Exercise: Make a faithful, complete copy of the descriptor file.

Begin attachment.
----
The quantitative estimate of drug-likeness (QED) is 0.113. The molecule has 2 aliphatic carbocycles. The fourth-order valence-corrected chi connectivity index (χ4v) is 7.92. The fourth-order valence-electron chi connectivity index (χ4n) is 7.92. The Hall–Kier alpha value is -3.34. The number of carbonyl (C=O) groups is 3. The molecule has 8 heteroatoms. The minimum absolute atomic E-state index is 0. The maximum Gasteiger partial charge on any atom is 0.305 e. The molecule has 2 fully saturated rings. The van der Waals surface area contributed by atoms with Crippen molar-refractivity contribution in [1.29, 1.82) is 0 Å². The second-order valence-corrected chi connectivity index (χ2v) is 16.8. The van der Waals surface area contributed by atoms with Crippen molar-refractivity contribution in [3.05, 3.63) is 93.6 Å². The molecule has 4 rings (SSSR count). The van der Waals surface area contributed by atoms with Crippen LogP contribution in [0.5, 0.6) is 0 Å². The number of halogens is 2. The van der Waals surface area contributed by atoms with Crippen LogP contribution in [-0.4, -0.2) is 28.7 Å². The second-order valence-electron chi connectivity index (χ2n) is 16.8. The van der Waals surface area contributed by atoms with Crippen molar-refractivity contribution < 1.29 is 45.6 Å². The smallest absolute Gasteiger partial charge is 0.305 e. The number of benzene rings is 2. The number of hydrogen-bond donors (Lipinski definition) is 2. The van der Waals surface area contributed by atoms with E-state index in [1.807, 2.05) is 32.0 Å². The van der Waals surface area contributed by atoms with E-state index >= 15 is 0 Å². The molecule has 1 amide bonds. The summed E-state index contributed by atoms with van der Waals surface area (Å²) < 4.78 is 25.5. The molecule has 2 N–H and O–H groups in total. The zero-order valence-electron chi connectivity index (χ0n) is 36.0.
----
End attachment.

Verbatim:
The quantitative estimate of drug-likeness (QED) is 0.113. The molecule has 2 aliphatic carbocycles. The fourth-order valence-corrected chi connectivity index (χ4v) is 7.92. The fourth-order valence-electron chi connectivity index (χ4n) is 7.92. The Hall–Kier alpha value is -3.34. The number of carbonyl (C=O) groups is 3. The molecule has 8 heteroatoms. The minimum absolute atomic E-state index is 0. The maximum Gasteiger partial charge on any atom is 0.305 e. The molecule has 2 fully saturated rings. The van der Waals surface area contributed by atoms with Crippen molar-refractivity contribution in [1.29, 1.82) is 0 Å². The second-order valence-corrected chi connectivity index (χ2v) is 16.8. The van der Waals surface area contributed by atoms with Crippen molar-refractivity contribution in [3.05, 3.63) is 93.6 Å². The molecule has 4 rings (SSSR count). The van der Waals surface area contributed by atoms with Crippen LogP contribution in [0.5, 0.6) is 0 Å². The number of halogens is 2. The van der Waals surface area contributed by atoms with Crippen LogP contribution in [-0.4, -0.2) is 28.7 Å². The second-order valence-electron chi connectivity index (χ2n) is 16.8. The van der Waals surface area contributed by atoms with Crippen molar-refractivity contribution < 1.29 is 45.6 Å². The smallest absolute Gasteiger partial charge is 0.305 e. The number of benzene rings is 2. The number of hydrogen-bond donors (Lipinski definition) is 2. The van der Waals surface area contributed by atoms with E-state index in [1.807, 2.05) is 32.0 Å². The van der Waals surface area contributed by atoms with E-state index >= 15 is 0 Å². The molecule has 1 amide bonds. The summed E-state index contributed by atoms with van der Waals surface area (Å²) < 4.78 is 25.5. The molecule has 2 N–H and O–H groups in total. The zero-order valence-electron chi connectivity index (χ0n) is 36.0.